Tegan, who was nodding along to Sara’s mile-a-minute monologue (both twins are capable of Aaron Sorkin-like hyper-articulation), jumped in: “We also don’t want to punish the fans. We’re invested in exploring more territories. First and foremost, we are musicians and we want to bring our music to as many places as possible.”
When Tegan and Sara started as a duo in 1999, there was no hiding their “difference.” Their music video for “The First,” a spoken-word-esque single from the album This Business of Art, opens with a hedgehog-haired Tegan remarking “This is kind of a boys’ set. Did you know we were girls?” and Sara following up with “Where are all the flowers and shit?”
In the early days of their career — at a time when same-sex marriage wasn’t legal anywhere and Ellen DeGeneres had yet to become the darling of daytime TV — the Quins were open and matter-of-fact about their sexuality. There was no fanfare about it, being gay was like being twins or being Canadian. “We had to accept right away that people were going to know about who we were and we were fine with it,” said Tegan.
“There’s a privilege and a freedom in being ourselves,” Sara added. “I am constantly inspired by the strength of our audience. These are normal people with normal jobs and normal lives who have the strength to come out and be visible. It’s the smallest gesture on our part to be there with them and to stand with them.”
Although the twins are vocal about LGBT rights, they have no desire to shame or bully closeted celebrities into supporting the cause and flying a rainbow flag. “I feel really sad for people who are unable to come out but I think that whatever’s keeping them in the closet — whether it’s safety or vanity or whatever — that’s their battle, not mine,” said Sara. “Although, on a personal level, I do think that if you’re not in danger of getting hurt, it’s important for the LGBT movement to be visible and to be out.”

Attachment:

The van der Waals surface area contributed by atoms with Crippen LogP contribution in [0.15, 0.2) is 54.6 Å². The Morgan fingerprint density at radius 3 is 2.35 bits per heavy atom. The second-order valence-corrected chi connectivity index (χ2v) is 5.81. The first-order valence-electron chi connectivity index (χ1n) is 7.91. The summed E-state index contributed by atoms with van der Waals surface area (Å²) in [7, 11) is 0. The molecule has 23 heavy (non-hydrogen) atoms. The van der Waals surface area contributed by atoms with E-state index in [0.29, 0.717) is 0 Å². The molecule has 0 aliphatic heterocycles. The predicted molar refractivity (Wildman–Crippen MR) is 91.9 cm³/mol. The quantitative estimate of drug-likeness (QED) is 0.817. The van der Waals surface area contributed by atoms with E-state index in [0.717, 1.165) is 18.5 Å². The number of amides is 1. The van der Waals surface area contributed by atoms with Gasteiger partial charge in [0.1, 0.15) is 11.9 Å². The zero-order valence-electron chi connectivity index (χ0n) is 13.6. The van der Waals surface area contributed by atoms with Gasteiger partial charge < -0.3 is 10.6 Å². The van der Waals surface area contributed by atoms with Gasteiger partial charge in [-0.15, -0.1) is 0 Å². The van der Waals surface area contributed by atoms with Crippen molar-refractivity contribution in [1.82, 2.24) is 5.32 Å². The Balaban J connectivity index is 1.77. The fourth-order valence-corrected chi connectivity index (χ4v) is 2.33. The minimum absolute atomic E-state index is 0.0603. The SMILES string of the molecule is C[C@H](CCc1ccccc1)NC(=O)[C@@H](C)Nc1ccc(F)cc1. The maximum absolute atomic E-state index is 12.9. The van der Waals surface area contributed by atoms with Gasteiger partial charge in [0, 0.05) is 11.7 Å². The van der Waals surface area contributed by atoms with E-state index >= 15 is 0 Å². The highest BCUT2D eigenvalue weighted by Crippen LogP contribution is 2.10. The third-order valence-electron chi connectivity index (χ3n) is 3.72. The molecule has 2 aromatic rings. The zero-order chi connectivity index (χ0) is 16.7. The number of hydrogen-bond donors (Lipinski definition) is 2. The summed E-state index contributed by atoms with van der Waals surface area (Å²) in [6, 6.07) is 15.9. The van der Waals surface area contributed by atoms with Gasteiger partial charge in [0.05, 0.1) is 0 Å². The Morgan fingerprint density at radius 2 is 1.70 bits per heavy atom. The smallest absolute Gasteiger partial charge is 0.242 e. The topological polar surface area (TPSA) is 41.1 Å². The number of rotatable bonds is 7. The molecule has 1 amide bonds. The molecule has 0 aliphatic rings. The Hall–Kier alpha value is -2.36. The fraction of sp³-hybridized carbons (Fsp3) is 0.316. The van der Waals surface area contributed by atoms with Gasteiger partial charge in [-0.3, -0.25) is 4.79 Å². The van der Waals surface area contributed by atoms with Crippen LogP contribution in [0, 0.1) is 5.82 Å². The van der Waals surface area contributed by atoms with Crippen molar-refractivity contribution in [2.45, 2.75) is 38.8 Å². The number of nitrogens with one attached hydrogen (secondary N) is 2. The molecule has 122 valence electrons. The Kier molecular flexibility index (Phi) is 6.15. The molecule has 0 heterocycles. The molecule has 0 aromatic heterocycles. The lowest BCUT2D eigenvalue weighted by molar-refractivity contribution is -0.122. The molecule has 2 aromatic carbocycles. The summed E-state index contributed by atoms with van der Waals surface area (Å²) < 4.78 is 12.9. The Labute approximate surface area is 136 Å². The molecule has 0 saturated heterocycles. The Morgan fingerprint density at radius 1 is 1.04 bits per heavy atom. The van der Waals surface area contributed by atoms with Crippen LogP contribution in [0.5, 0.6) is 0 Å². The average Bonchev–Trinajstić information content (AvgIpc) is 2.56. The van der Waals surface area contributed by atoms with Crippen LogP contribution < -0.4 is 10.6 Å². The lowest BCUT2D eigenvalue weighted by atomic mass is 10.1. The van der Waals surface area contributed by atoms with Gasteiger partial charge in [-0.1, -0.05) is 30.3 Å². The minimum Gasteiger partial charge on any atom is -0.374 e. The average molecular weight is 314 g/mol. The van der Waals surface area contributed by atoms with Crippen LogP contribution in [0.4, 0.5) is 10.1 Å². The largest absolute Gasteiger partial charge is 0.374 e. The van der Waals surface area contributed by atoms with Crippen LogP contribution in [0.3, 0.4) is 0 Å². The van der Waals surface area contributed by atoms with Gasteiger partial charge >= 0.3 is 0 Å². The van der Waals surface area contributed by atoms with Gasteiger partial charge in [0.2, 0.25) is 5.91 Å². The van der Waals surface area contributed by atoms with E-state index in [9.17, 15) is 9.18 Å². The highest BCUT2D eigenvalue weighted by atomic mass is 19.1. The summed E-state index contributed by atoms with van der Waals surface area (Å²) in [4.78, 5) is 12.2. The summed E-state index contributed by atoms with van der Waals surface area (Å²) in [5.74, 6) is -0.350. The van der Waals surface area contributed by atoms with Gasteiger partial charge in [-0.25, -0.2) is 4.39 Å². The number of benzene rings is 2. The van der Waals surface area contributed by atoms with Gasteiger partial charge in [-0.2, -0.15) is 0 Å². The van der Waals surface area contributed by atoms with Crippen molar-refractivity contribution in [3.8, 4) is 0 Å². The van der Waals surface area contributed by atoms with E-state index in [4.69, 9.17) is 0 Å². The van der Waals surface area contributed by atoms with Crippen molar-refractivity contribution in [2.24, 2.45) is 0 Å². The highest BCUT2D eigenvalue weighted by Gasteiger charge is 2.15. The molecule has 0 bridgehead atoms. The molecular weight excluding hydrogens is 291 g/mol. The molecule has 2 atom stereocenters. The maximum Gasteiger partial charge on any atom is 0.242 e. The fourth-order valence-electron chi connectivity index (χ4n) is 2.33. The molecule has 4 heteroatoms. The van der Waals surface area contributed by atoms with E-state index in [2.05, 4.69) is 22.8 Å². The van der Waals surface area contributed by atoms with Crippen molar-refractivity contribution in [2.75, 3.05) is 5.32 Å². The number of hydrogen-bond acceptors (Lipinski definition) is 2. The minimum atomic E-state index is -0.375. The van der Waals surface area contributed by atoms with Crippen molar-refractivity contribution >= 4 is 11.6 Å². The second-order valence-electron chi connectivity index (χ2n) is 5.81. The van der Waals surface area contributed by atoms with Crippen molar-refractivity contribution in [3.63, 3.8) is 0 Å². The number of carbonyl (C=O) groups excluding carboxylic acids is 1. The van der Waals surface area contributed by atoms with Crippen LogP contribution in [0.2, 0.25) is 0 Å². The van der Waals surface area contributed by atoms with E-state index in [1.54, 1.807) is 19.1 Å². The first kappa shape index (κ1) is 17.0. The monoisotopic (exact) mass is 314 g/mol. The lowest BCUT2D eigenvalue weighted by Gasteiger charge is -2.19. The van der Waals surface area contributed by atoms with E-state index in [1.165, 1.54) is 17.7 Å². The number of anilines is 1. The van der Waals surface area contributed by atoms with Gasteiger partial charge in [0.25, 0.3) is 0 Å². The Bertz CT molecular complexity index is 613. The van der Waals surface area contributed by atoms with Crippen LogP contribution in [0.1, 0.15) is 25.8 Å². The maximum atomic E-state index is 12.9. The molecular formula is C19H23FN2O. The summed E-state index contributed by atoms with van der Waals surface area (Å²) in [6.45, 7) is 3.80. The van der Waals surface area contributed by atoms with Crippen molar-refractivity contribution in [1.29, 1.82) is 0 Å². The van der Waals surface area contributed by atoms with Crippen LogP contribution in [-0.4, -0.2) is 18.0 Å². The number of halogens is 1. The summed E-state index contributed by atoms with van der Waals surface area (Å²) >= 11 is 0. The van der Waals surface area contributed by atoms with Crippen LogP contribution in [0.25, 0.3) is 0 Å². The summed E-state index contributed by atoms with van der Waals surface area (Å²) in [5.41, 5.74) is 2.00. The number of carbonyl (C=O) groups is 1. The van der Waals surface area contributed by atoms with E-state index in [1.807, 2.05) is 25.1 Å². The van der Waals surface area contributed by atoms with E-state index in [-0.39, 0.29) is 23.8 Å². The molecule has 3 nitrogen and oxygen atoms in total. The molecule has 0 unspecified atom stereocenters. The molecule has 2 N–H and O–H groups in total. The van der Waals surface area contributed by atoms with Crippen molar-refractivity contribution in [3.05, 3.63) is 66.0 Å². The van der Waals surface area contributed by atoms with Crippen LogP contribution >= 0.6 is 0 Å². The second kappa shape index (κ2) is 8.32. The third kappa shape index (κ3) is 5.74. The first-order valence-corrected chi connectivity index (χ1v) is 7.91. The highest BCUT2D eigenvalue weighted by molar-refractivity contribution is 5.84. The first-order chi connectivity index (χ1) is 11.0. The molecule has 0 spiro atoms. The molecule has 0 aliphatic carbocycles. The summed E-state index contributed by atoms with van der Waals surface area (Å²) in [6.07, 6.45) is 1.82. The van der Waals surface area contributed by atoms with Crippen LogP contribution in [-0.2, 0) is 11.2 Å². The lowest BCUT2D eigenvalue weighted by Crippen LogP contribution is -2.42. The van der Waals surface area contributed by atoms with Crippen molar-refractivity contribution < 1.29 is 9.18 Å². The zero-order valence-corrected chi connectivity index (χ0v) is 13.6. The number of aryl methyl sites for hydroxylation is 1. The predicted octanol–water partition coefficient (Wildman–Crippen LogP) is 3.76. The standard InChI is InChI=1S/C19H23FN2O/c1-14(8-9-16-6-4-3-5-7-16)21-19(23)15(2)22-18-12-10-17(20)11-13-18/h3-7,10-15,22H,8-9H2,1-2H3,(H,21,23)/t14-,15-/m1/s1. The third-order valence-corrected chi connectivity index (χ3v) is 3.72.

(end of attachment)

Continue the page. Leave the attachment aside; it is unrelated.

Their slow climb to fame has allowed the Quins to get used to the idea of being gay icons, roles that were thrust upon them by a queer community desperate for its own heroes. “At 18, 19, 20, I don’t know that I would have been as comfortable with people wanting to talk to us all the time, take photos of us all the time, hug us and kiss us all the time. There was a little bit of coolness — we were still figuring it out. Cognitively, we weren’t even adults yet,” said Sara. “Fame can be such a distortion of ourselves but we’re so fully cemented in who are as people now that…”
“It’s different,” Tegan said, finishing the thought for her sister.
THE STAGE IS A SACRED PLACE
On Nov. 25, hardcore T&S fans were lined up in front of NBC Tent as early as 6 a.m., more than 12 hours before doors opened. Taguig City transformed into a mini Isle of Lesbos, prompting one concert-goer to comment on the abundance of “ladies in plaid.”
About a third of the way into the 21-song set, Tegan shed her jacket and exposed her tattoo-covered arms. Older than Sara by eight minutes, Tegan hammed it up that night, playing to fans who held up signs with statements like “Tegan and Sara saved my life.”
There was a bit of banter, a lot of rocking out, and no soapboxing.
“We’re very conscious of the fact that people buy our records and tickets to our shows to hear music. We tell this funny story of our parents going to see U2 in the late ’80s and coming home and complaining about Bono being too political onstage, especially out of context. He was talking about Irish politics and everybody was, like, ‘what the fuck’,” said Tegan during the interview.
“Our job is to play music. Although the music that we’ve written isn’t political, the foundation of who we are is very much so — being women, being out, being assertive and writing our own music is a political statement. Every time we step out on stage is a political statement. When I look out into our audience, I see a lot of people who need direction — and they want us to speak for them. We do our best.”